Sometimes, an act grows stale and needs a radical change. Which characters could benefit from being the villain for a while?
It’s called the heel turn.
An old professional wrestling term, “turning heel” basically means a character changes from the baby-faced, rule-following boy scout to the dastardly villain. For decades, sports entertainment has used this method to give a wrestler a fresh start, propel a story, or just for a cheap pop from the crowd. The thing is, it sells, and fans love the unexpected swerve, and Marvel and DC could use a few heel turns themselves.
In many ways, the storytelling of comics and professional wrestling mirror one another. They’re both ongoing serials with continuing plot threads that can last for years. In other words, both formats are soap operas with more violence and spandex. Turning a “baby face” (aka, the hero) into a “heel” (the villain) is a classic formula that works wonders for an act that has grown stale. Hulk Hogan, the legendary WWF/WWE superhero, put the wrestling world on its ear when he “turned heel” in the mid-1990s, setting off an explosion that propelled the business to new heights.
Comic writers have used this trick themselves. Remember when Hal Jordan was infected by Parallax? Tony Stark was dangerously close to being the heel in the original comic version of Civil War. Then there was Captain Hydra, the alternate, evil version of Captain America in Secret Empire. For the most part, Immortal Hulk is equal parts, hero, and villain.
One of the most effective uses of the heel turn was done when Scarlet Witch unwittingly turned her powers on the Avengers, killing both Scott Lang and Hawkeye in the battle and later putting mutantdom on the endangered species list.
Which characters in Marvel and DC could use a heel turn? I don’t mean an alternate-reality version of a character, like Owl Man or Dark Beast from Age of Apocalypse, or mind control or any other cheap writer’s tool. These are the ones I feel need to go full-on bad in the regular continuity.
There are some characters who are innately good and wholesome, and that’s where they need to stay, like Superman and Captain America. They are the “baby faces” of the comic world, and that’s the role they need to serve. I’m leaning toward the ones who already have those villainous qualities to them who could benefit from a push toward the dark side.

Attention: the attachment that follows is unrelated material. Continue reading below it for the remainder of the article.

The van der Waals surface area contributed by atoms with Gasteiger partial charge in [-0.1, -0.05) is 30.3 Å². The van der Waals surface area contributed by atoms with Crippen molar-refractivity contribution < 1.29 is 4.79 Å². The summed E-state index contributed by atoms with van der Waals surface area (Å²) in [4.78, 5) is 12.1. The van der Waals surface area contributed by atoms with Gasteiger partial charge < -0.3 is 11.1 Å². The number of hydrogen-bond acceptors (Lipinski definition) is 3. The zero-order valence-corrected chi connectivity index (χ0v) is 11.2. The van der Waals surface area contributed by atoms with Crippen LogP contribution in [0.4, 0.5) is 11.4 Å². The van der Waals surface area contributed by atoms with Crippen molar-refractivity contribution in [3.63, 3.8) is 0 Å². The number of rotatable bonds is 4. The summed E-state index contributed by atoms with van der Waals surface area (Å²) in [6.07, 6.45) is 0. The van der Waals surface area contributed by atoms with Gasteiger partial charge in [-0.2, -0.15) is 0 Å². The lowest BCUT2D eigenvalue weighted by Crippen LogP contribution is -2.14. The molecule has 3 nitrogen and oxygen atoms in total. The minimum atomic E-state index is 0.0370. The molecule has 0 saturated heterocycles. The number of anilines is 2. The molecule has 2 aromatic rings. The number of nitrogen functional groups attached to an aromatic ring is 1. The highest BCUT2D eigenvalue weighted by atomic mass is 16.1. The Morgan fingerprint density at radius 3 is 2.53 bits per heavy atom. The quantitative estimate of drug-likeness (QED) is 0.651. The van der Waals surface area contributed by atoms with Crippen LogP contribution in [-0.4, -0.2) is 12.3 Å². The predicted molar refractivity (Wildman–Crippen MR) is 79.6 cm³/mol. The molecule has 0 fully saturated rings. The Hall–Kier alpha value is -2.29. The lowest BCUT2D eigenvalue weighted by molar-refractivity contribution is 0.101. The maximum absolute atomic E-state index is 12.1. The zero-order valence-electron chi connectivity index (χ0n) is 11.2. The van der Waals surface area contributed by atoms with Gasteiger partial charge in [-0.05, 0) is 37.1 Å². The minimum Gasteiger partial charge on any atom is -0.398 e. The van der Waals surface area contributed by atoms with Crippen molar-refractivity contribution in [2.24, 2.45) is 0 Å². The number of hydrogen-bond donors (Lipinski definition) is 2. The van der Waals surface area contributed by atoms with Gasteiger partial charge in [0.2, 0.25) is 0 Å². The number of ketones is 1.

Initially, Wolverine was meant to be a villain. Then he was plopped into the revamped X-Men, and he took off as a hero. Even then, there was always that villainous edge to him, like he enjoyed killing and would have no remorse in killing even his own teammates. That’s what made him so interesting in the 1970s and ‘80s. These days, we’ve gotten a kinder, and somewhat-gentler Wolverine. He and Cyclops don’t even have their rivalry anymore, and it’s taken away Wolverine’s cool edge. We need a sadistic, angry Wolverine who is serving his own needs rather than playing the role of a superhero.
Like Immortal Hulk, Frank Castle is a borderline villain already. Why not spice things up and let him go “full heel” and wage war on the Marvel Universe (and not in a Punisher Kills the Marvel Universe way)? Marvel had the tool in their hands when he wore the War Machine armor. That would have been a perfect way to have the Punisher battle the superheroes in a major crossover event that the publishers love so much.
I’ll back off my statement of everyone on the list going full-fledged heel, but Wonder Woman has a violent side to her that makes her great. After all, she did snap Maxwell Lord’s neck on live television without a tinge of guilt or remorse for her actions. That’s what I love about Diana Prince. It would be very interesting to see her head up a darker version of the Justice League (a-la Uncanny X-Force) with other take-no-prisoners members, such as Hawkman and Lobo. We did get a taste of Wonder Woman as the antagonist in Flashpoint, and she fit the role perfectly.
Although the original “doctor” of the mystic arts, Fate has been overshadowed by Marvel’s Doctor Strange.
He often doesn’t get the credit, but Doctor Fate may be one of the most powerful characters in all the DC Universe. He is so strong that he has even defeated the Spectre. With Superman prone to magic, he could prove to be a worthy opponent for the Man of Steel. What could make him more interesting would be a run as the villain. In the right creative hands, Doctor Fate could become DC’s answer to Scarlet Witch.
AND THE REST
Who else could use a push in the morally wrong direction? Give me your picks for other characters who could be more interesting as villains than heroes.